Trafficking:  The Committee notes with concern that despite the alarmingly high number of women victims of trafficking in Haiti, specific legislation criminalizing trafficking is still in draft form and has not yet been submitted to Parliament. This situation may result in insufficient investigations into cases of trafficking in women and girls and, consequently, lead to impunity for perpetrators. The Committee is also concerned at the lack of shelters available for women and girls who are victims of trafficking. (Para. 26)

The Committee urges the State party to intensify its efforts to combat all forms of trafficking in women and girls. It calls upon the State party to expedite adoption of the draft bill on all forms of trafficking and to ensure that the new law allows prosecution and punishment of perpetrators, effective protection of victims and adequate redress, in line with the Palermo Protocol and article 6 of the Convention. The Committee encourages the State party to conduct research on the root causes of trafficking and to enhance bilateral and multilateral cooperation with neighbouring countries, in particular the Dominican Republic, to prevent trafficking and bring perpetrators to justice.

Education: While noting the right to free and compulsory primary education and welcoming the measures in the plan of action for 2008-2009 aimed at facilitating the retention of girls in the education system, including the cooperation agreement signed between the Ministry for the Status of Women and Women’s Rights and the Ministry of National Education and Professional Training, the Committee is concerned at the significantly high level of illiteracy among women, in particular in rural areas, the wide disparity in access to education between urban and rural areas and the high dropout rate of girls at different levels of schooling. (Para. 30) 

The Committee urges the State party to continue to pursue its efforts to reduce the illiteracy rate of women and to continue to provide education, both formal and informal, to all women and girls, especially in rural areas. The Committee also urges the State party to develop programmes specifically designed to reduce the dropout rate of girls and young women, including through the use of incentives for parents. The Committee recommends the development of measures to encourage girls and young women to continue their education beyond compulsory level so as to provide them with the necessary skills and knowledge to participate in the labour market on a basis of equality with men.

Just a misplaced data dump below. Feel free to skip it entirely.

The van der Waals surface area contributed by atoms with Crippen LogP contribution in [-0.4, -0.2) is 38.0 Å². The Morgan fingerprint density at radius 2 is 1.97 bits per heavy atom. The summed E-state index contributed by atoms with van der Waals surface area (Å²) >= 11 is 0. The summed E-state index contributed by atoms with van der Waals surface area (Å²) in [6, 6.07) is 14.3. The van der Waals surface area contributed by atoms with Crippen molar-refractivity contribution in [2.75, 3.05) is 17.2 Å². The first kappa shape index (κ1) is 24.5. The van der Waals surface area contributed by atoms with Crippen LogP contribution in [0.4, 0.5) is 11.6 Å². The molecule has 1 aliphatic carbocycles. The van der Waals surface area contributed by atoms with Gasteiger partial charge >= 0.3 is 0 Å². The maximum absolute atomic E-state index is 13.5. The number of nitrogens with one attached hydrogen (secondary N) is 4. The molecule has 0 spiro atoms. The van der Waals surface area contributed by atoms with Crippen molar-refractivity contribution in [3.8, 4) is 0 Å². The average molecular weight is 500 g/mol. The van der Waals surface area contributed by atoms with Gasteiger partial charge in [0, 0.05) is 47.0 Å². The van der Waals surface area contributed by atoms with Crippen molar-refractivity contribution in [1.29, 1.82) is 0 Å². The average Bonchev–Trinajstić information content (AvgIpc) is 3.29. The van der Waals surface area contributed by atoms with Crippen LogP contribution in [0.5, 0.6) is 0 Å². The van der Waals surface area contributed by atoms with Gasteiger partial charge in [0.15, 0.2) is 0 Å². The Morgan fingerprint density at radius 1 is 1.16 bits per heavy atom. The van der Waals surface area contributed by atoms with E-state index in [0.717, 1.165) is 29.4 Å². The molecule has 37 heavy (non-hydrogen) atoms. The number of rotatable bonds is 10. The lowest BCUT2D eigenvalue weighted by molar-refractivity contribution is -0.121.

Health and sex education: While acknowledging the difficulties confronting the State party as a result of the country’s general socio-economic situation and noting with appreciation the efforts of the State party in developing some health programmes and services, the Committee is concerned that vulnerable groups of women, in particular in rural areas, have difficulties in accessing health-care services and that the maternal mortality rate is alarmingly high. The Committee is also concerned at the frequent use of abortion as a family planning measure and that abortion is illegal in the State party. (Para. 36) 

The Committee, drawing attention to its general recommendation No. 24 on women and health, recommends that comprehensive targeted measures be developed to improve women’s access to health care and, more specifically, to decrease the maternal mortality rate. It also recommends the provision of wide access to contraceptives for all women and men, including young adults, and the development of programmes on sex education for both girls and boys in order to foster responsible sexual behaviour and avoid the need for women to resort to illegal abortions. The Committee encourages the State party to enact the law on partial decriminalization of abortion as it expressed the intention to do.


UN Committee against Torture

 Not yet signed or ratified.


UN Committee on Migrant Workers

 Not yet signed or ratified.


UN Committee on the Rights of Persons with Disabilities

 Ratified in 2009, but not yet reported.


UN Committee on Enforced Disappearance

Signed in 2007, but not yet ratified.